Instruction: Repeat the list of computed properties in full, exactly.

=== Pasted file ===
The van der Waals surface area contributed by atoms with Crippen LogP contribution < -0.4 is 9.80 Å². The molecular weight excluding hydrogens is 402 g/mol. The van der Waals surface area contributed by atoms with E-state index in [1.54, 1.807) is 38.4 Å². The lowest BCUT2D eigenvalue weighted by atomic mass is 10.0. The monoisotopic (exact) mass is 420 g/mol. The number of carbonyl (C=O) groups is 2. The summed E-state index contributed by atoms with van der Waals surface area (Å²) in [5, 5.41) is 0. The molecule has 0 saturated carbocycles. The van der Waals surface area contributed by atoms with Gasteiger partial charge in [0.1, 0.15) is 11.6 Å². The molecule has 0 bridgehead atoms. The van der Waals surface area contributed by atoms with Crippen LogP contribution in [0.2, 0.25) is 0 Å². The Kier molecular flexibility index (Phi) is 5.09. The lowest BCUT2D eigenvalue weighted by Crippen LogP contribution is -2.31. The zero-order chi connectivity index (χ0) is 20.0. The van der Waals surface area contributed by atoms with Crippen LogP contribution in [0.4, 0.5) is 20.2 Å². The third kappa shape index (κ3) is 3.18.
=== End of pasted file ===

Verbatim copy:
The van der Waals surface area contributed by atoms with Crippen LogP contribution < -0.4 is 9.80 Å². The molecular weight excluding hydrogens is 402 g/mol. The van der Waals surface area contributed by atoms with E-state index in [1.54, 1.807) is 38.4 Å². The lowest BCUT2D eigenvalue weighted by atomic mass is 10.0. The monoisotopic (exact) mass is 420 g/mol. The number of carbonyl (C=O) groups is 2. The summed E-state index contributed by atoms with van der Waals surface area (Å²) in [5, 5.41) is 0. The molecule has 0 saturated carbocycles. The van der Waals surface area contributed by atoms with Gasteiger partial charge in [0.1, 0.15) is 11.6 Å². The molecule has 0 bridgehead atoms. The van der Waals surface area contributed by atoms with Crippen LogP contribution in [0.2, 0.25) is 0 Å². The Kier molecular flexibility index (Phi) is 5.09. The lowest BCUT2D eigenvalue weighted by Crippen LogP contribution is -2.31. The zero-order chi connectivity index (χ0) is 20.0. The van der Waals surface area contributed by atoms with Crippen LogP contribution in [0.4, 0.5) is 20.2 Å². The third kappa shape index (κ3) is 3.18.